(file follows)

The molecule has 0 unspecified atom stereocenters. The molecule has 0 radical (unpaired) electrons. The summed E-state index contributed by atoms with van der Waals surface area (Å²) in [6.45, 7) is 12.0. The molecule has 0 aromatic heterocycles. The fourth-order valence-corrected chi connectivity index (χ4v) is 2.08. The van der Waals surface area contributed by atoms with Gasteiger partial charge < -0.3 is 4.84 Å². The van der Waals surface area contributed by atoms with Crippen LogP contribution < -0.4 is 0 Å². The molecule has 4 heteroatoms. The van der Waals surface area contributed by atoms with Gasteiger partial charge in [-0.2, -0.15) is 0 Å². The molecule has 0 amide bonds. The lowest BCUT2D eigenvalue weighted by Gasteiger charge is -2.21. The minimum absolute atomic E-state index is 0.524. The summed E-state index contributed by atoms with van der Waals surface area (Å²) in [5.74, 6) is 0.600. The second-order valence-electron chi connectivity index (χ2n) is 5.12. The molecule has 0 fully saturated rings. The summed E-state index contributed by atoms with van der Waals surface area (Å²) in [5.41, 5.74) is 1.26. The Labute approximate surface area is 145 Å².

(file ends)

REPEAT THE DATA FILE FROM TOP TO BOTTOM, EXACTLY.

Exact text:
The molecule has 0 unspecified atom stereocenters. The molecule has 0 radical (unpaired) electrons. The summed E-state index contributed by atoms with van der Waals surface area (Å²) in [6.45, 7) is 12.0. The molecule has 0 aromatic heterocycles. The fourth-order valence-corrected chi connectivity index (χ4v) is 2.08. The van der Waals surface area contributed by atoms with Gasteiger partial charge < -0.3 is 4.84 Å². The van der Waals surface area contributed by atoms with Crippen LogP contribution < -0.4 is 0 Å². The molecule has 4 heteroatoms. The van der Waals surface area contributed by atoms with Gasteiger partial charge in [-0.2, -0.15) is 0 Å². The molecule has 0 amide bonds. The lowest BCUT2D eigenvalue weighted by Gasteiger charge is -2.21. The minimum absolute atomic E-state index is 0.524. The summed E-state index contributed by atoms with van der Waals surface area (Å²) in [5.74, 6) is 0.600. The second-order valence-electron chi connectivity index (χ2n) is 5.12. The molecule has 0 fully saturated rings. The summed E-state index contributed by atoms with van der Waals surface area (Å²) in [5.41, 5.74) is 1.26. The Labute approximate surface area is 145 Å².